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Guest Writer: Leann Wnuk Ed.S.

Leann is currently a high school Special Education teacher with over 10 years of experience in multiple states and grade levels. I have an Ed.S. in Special Education, an M.S. in Special Education, and a B.A. in Middle Grades Language Arts and Social Studies.

I show up to the computer, coffee in my hand, ready to educate tomorrow’s leaders. While I may be teaching virtually, I still search the closet for an acceptable teacher shirt and switch out of my pajama pants for something more acceptable. While I may not be dressed in a skirt or heels, I still show up, ready to go, but I can not say the same about my students.

In fact, I don’t know what they wear or even what they look like. As a high school teacher in the virtual Covid world, they are all a big black sea of endless dots. Some pink, some blue, some with a graphic, but if you asked me to pick one of my students out of a line-up, I couldn’t.

Some elementary teachers would argue this is a good thing. I also teach a special education reading class to the students on the life-skills track. There, the students are all camera, smiles, and an abundance of ¨Ms. Wnuk look at this,¨ as they hold up their protesting cat, dog, and hairless rat. While the distractions are endless in that class, we are a team in that virtual space. A group of small squares that make for a whole class family-like environment.

However, in my inclusion classes, we are all just strangers. We are dots. I teach to the soulless void of dots. While elementary teachers may see this as bliss, my high school colleagues are feeling hopeless, as the lack of connection drains their energy like a black hole. Their questions echo into the abyss, and often go unanswered. Sometimes they wonder if their microphone is muted, then they realize it is not. The students are just not willing to engage. The disconnect is discouraging, and it is a far cry from the classroom environments they have successfully built in the past.

So what is one to do when the abyss is so lonely? When your hard planned lessons are received with the silence of the unknown dots. Here are a few things many schools and my colleagues have tried, as they try to turn the lights on in their virtual classrooms.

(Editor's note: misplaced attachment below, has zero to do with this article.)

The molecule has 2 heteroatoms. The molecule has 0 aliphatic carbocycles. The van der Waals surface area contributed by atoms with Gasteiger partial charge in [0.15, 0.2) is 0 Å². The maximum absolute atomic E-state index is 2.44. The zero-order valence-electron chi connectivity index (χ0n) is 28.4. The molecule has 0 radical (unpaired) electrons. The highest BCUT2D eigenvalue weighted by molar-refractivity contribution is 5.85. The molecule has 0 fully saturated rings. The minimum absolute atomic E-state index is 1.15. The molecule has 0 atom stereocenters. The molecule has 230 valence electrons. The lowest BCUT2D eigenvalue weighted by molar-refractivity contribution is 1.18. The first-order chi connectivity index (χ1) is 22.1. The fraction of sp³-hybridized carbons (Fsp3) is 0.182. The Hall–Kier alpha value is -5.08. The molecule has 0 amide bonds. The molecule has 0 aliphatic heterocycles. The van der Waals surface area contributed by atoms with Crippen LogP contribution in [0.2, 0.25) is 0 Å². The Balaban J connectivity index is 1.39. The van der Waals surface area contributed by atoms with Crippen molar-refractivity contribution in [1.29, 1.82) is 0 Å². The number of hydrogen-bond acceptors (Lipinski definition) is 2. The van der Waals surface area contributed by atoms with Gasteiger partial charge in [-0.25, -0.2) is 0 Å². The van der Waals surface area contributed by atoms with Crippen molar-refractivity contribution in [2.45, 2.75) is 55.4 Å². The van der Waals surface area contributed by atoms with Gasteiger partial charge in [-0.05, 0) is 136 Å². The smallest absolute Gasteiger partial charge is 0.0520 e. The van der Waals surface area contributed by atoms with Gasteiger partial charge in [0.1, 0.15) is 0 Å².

Negative Consequence

In this scenario, teachers offer participation points toward their grades. If they have it on, they get a good grade, and if they do not, they lose points. From my experience, especially with my special education students and other behavioral students, they cannot afford to lose points for non-academic reasons. They are barely maintaining a passing grade as it is, if not already failing. It is the kids who need the points the most that will refuse to do it. In the end, I feel that this only hurts their grade. I personally don’t want their grades to suffer any more than it already has in this Covid learning world.

The Positive Reinforcement

In one of my inclusion classes, we tried to implement extra credit points for having your camera on. Our system was to add bonus points to their grade. I have also had discussions with teachers who use a weekly raffle entry or homework passes for those that put it on. Unfortunately, my experience with this tactic is much like the first. It was the A students, the ones who didn’t need the points that put their cameras on. Those who needed the extra credit still did not participate. Their buy-in was not existent. After all, many of the low-achieving students aren’t self-regulated enough to care about their grades and they had little buy-in. A better grade was not enough motivation. They cared more about their appearance, video games, or sleeping, and had little buy-in for a grade boost.

Attendance

I have seen school districts that support marking a student absent if they do not have their video on. With the administration supporting these efforts, it may be feasible. However, my district isn’t one of them. As a result, I cannot mark them absent and I am not sure I would want to. In the end, they are there, which I feel is a big part of the battle in virtual learning. Additionally, schools may have a harder time mandating an attendance policy during the Covid year and they are waiving the policies of the past.